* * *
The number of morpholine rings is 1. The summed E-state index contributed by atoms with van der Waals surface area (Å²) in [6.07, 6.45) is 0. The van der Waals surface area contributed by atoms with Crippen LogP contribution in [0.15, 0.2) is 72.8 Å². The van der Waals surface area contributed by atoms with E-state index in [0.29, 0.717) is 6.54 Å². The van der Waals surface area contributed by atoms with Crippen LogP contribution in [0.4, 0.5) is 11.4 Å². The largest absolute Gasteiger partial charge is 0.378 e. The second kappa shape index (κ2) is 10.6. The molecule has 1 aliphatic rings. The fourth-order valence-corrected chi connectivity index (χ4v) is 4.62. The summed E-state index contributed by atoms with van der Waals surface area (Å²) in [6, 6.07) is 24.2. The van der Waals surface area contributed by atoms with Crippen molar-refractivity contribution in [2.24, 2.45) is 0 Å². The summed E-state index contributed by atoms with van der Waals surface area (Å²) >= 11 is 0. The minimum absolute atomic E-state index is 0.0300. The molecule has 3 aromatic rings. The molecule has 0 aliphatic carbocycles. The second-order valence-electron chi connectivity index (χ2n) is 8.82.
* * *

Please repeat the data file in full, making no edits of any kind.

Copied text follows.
The number of morpholine rings is 1. The summed E-state index contributed by atoms with van der Waals surface area (Å²) in [6.07, 6.45) is 0. The van der Waals surface area contributed by atoms with Crippen LogP contribution in [0.15, 0.2) is 72.8 Å². The van der Waals surface area contributed by atoms with E-state index in [0.29, 0.717) is 6.54 Å². The van der Waals surface area contributed by atoms with Crippen LogP contribution in [0.4, 0.5) is 11.4 Å². The largest absolute Gasteiger partial charge is 0.378 e. The second kappa shape index (κ2) is 10.6. The molecule has 1 aliphatic rings. The fourth-order valence-corrected chi connectivity index (χ4v) is 4.62. The summed E-state index contributed by atoms with van der Waals surface area (Å²) in [6, 6.07) is 24.2. The van der Waals surface area contributed by atoms with Crippen molar-refractivity contribution in [2.24, 2.45) is 0 Å². The summed E-state index contributed by atoms with van der Waals surface area (Å²) >= 11 is 0. The minimum absolute atomic E-state index is 0.0300. The molecule has 3 aromatic rings. The molecule has 0 aliphatic carbocycles. The second-order valence-electron chi connectivity index (χ2n) is 8.82.